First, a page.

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The second thing which struck me in a way it hadn’t before was the nature of the Late Antique population here, and the phasing of the site. There has been a stable population at Perge from the Bronze age, when settlement was centred on the top of the high plateau you can see in the background of some of the images. The Hellenistic settlement had probably mostly migrated to the plain, an enormous gate from this phase of settlement greets you as you enter the site.

By the 1st century AD there was a thriving metropolis here, the remains of which are the most visible aspects of the site. There are however, a number of churches which nominally date to the 6th century AD, one of which is placed smack-bang in the middle of a Roman canal which ran down the centre of the main colonnaded street. I assume this means that this water way at least was no longer functional by the beginning of the Byzantine period. The once gracious avenues are blocked off to make smaller shops and little buildings encroach into the streets built of tile and spolia and re-used Hellenistic blocks. In many ways this is redolent of Sardis, a relatively local site where the Byzantine shops and winding streets took over the roman city, perhaps no less busy, but quite a lot less organized and the start of one of my favourite medieval processes – soukification.

We left at half past six, the sun low on the horizon gilding the stadium which stretched into the distance, almost complete, and in no way adequately captured by my borrowed camera.

photographic proof to come when I’ve got a better internet connection.

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Sunday afternoon at the monastery of St Simeon Stylite the Younger

Sunday was a red letter day. I have studied Byzantine monasticism on and off since I was 20, I wrote my masters thesis on it, focusing on architectural signatures of different types of Byzantine monastery. The early Christian saints are a litany of the strange and unusual, possibly top of the odd list are the stylites (although the medieval transvestite saints come close in terms of being unusual for their time). Stylite monks are a type of ascetic, someone who withdraws from the world in order to better understand God. Usually this meant living in a cell on the fringes of the desert, or as part of a lavratic monastic community – a group of hermits who meet maybe once a week for a service followed by a meal conducted in silence. Stylites chose to retreat from the world upwards; they measure out the length of their days stood on top of pillars.

Simeon_Stylites_stepping_down

The earliest Stylite saint was Simeon Stylites the Elder (5th century AD), whose monastery is still mostly standing just behind the mountain photographed in my last blog post, or rather it was last time anyone checked. As it’s in Syria I’m now very unlikely to get an opportunity to visit it, which made me doubly invested in getting to see its sister monastery, St Simeon the Younger. Simeon the Younger (6th century AD) hopped on the stylite bandwagon and spent his entire life on pillars of various heights. Seeing the monastery was the only thing other than seeing Sera that I really wanted to do while visiting Antakya.  Everything else I had planned to do I could take or leave, but it seemed crazy to go to the area and not make the trek to Simeon’s mad mountain.

Sunday morning was lazy in the way of hardworking career girls, we got up late, ate crumble for breakfast and talked about politics. Sera translated some things while I worked out and read a journal article, consecutively, not simultaneously, I’m not magic. At about two we were ready to set off into the wilderness. A couple of Dolmuş rides later we were at the base of a mountain with a newly paved road signposted to St. Simon. Our remembered instructions said it was about 4k from the base of the mountain to the top, but I’ve followed Rough Guide instructions before and rarely found them accurate, so when a pickup truck with a cabin full of family members offered us a lift we took it gratefully. Roaring around winding mountain roads with the wind in my hair, knees flexed to absorb the roughness of the road and arms braced against the cross beams I felt exultant and strangely safe. Once we’d reached the cross roads where the family were turning off our road they offloaded us into a second car, also full of family, who happily took us as far as they were going and then pointed the way up the last bit of the mountain, now covered in towering windmills, up to the lonely outpost of the monastery.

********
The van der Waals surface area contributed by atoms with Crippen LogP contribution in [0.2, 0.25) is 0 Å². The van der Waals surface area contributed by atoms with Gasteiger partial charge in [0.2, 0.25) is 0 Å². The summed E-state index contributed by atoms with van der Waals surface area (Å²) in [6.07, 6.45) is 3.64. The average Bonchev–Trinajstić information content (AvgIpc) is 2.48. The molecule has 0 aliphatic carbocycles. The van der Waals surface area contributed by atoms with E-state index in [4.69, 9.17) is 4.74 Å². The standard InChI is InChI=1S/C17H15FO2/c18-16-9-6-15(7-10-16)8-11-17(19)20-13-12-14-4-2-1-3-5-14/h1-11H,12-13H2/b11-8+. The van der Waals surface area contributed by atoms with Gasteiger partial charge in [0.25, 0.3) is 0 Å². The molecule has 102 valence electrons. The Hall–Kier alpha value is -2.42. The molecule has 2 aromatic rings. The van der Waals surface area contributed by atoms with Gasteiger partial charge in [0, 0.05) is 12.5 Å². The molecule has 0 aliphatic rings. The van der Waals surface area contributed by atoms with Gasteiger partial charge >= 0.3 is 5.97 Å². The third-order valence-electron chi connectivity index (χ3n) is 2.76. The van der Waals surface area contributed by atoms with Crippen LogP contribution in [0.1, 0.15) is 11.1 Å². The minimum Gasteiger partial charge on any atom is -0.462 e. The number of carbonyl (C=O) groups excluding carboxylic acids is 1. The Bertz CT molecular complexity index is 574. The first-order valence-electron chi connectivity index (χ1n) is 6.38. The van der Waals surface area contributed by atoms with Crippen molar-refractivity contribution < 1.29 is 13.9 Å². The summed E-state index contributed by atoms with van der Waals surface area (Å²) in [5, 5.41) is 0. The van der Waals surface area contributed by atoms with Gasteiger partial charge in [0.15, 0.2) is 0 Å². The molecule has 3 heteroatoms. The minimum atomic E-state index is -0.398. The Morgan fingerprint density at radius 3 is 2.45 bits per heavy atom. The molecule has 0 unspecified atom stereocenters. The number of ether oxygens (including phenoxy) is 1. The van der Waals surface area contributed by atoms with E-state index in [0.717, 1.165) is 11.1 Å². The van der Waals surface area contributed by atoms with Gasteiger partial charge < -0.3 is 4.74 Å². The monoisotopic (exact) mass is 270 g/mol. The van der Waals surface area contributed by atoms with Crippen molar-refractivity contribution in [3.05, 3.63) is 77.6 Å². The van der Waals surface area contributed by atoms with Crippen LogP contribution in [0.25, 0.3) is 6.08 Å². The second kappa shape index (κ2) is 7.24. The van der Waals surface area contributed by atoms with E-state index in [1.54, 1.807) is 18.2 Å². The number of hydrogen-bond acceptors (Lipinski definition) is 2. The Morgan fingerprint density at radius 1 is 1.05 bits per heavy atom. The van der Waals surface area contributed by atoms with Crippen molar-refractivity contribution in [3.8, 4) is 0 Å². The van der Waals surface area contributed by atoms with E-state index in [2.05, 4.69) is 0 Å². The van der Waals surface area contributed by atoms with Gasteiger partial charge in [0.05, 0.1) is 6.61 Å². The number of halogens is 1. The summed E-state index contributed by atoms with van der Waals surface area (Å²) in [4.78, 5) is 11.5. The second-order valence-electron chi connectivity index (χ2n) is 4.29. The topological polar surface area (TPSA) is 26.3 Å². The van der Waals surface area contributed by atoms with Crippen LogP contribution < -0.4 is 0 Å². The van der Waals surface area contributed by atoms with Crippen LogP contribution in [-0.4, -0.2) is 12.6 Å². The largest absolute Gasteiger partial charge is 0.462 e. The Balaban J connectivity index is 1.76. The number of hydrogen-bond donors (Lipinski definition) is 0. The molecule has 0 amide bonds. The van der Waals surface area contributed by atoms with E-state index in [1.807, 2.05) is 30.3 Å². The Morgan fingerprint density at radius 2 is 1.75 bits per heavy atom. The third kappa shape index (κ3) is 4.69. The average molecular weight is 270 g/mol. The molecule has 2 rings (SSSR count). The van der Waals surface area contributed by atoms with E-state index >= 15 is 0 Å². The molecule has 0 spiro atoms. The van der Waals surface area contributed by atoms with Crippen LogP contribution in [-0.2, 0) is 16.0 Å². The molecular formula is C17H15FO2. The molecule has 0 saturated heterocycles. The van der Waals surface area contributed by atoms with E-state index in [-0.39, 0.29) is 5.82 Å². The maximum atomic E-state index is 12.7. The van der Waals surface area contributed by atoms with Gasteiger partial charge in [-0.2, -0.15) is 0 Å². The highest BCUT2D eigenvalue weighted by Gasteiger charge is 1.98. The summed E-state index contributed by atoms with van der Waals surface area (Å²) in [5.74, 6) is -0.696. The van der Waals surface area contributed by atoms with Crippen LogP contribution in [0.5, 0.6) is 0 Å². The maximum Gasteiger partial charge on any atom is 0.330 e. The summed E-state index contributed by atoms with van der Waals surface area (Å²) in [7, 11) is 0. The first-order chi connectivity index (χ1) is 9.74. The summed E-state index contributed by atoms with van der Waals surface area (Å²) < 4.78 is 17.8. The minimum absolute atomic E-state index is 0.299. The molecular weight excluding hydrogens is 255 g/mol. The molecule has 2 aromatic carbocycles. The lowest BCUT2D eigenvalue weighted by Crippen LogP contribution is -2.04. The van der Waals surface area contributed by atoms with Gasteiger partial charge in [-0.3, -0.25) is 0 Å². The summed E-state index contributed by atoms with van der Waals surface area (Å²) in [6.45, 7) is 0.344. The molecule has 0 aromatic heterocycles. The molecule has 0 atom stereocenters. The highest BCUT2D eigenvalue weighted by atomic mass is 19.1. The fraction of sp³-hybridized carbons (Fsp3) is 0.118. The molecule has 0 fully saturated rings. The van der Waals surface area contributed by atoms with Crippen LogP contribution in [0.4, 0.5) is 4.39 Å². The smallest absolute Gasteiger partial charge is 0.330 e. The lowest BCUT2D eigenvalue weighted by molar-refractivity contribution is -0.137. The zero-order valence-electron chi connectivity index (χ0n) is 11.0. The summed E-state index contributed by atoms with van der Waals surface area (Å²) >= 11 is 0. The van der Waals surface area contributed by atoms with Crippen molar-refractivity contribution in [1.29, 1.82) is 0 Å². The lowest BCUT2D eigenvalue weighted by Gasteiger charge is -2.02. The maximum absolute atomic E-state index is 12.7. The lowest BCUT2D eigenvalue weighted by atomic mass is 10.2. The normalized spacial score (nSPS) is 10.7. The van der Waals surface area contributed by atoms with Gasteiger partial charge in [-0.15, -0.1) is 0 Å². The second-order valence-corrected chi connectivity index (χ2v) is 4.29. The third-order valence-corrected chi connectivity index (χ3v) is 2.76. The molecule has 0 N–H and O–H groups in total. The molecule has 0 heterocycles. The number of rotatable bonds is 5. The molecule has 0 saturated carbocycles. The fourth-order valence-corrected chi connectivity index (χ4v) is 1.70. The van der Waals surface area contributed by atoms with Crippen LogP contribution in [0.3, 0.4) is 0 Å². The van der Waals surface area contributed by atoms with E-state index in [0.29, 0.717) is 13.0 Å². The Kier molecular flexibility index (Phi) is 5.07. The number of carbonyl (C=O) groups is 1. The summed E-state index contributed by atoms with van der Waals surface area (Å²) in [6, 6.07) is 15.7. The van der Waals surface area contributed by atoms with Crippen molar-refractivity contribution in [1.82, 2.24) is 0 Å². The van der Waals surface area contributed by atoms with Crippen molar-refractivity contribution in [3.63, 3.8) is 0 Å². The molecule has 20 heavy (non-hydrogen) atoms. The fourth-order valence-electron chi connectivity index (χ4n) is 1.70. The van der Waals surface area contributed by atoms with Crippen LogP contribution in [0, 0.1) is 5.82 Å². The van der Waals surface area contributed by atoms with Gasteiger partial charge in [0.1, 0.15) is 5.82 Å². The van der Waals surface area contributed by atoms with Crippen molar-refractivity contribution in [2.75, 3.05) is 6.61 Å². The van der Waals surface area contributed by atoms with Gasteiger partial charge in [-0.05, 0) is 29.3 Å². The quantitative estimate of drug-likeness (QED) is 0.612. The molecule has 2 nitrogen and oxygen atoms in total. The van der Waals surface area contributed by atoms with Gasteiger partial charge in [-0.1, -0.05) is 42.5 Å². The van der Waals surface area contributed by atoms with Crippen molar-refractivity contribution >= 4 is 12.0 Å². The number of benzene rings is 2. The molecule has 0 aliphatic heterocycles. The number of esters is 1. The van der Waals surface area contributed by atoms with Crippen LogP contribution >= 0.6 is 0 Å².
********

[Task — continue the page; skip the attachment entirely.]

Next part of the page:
Photo courtesy of Has Avrat

Photo courtesy of Has Avrat

The monastery of Simeon Stylite the Younger is in the middle of a wind farm, on top of a mountain which looks out over the Mediterranean and over into Syria. As the windmills whirred and groaned, the gathering clouds were occasionally pierced by shafts of sunlight and I wondered somewhat apprehensively what a lightning storm by a power station might be like. We strolled to the top, passing two extremely confused looking men in a shed who clearly looked after the power lines. Reaching the summit, a stern faced man and two enormous dogs told us it was shut ‘for restoration’.

louring clouds over a modern stele.

louring clouds over a modern stele.

Eventually a combination of pretty smiles, appropriate academic humility, apparent complete acceptance of our fate and persistence got us a guided tour, so although it was a little rushed, I got to see the pillar of the stylite saint.

the pillar of St Simeon the Younger

the pillar of St Simeon the Younger

a doorway to blue yonder

a doorway to blue yonder

our guide brushed away a section of dust floor like any other, and beneath was this mosaic which apparently covers all of the interior spaces of the monastery

our guide brushed away a section of dust floor like any other, and beneath was this mosaic which apparently covers all of the interior spaces of the monastery

Our trip down the mountain was swift, if a little terrifying. The previously stern faced site guard, having promised to go slowly, took us down on the back of his motorbike. My heart was in my mouth the entire way as we swooshed round corners with a sheer drop to one side, the newly paved gravel surface of the road heightening my sense of impending doom. He kept to his promise though, and it really was a gentle ride to the bottom of the mountain. I’m relieved to have seen the site before restoration happens, you can never be quite sure what’s going to be added or taken away. The day ended with a fantastic meal in the old quarter of Antakya, perched above a courtyard complete with tinkling fountain, palm tree, orange tree and attentive old fashioned service. An evening of rakı, meze, grilled fish, incredible views and lovely friendship.

chilled fruit in the late evening sunshine

chilled fruit in the late evening sunshine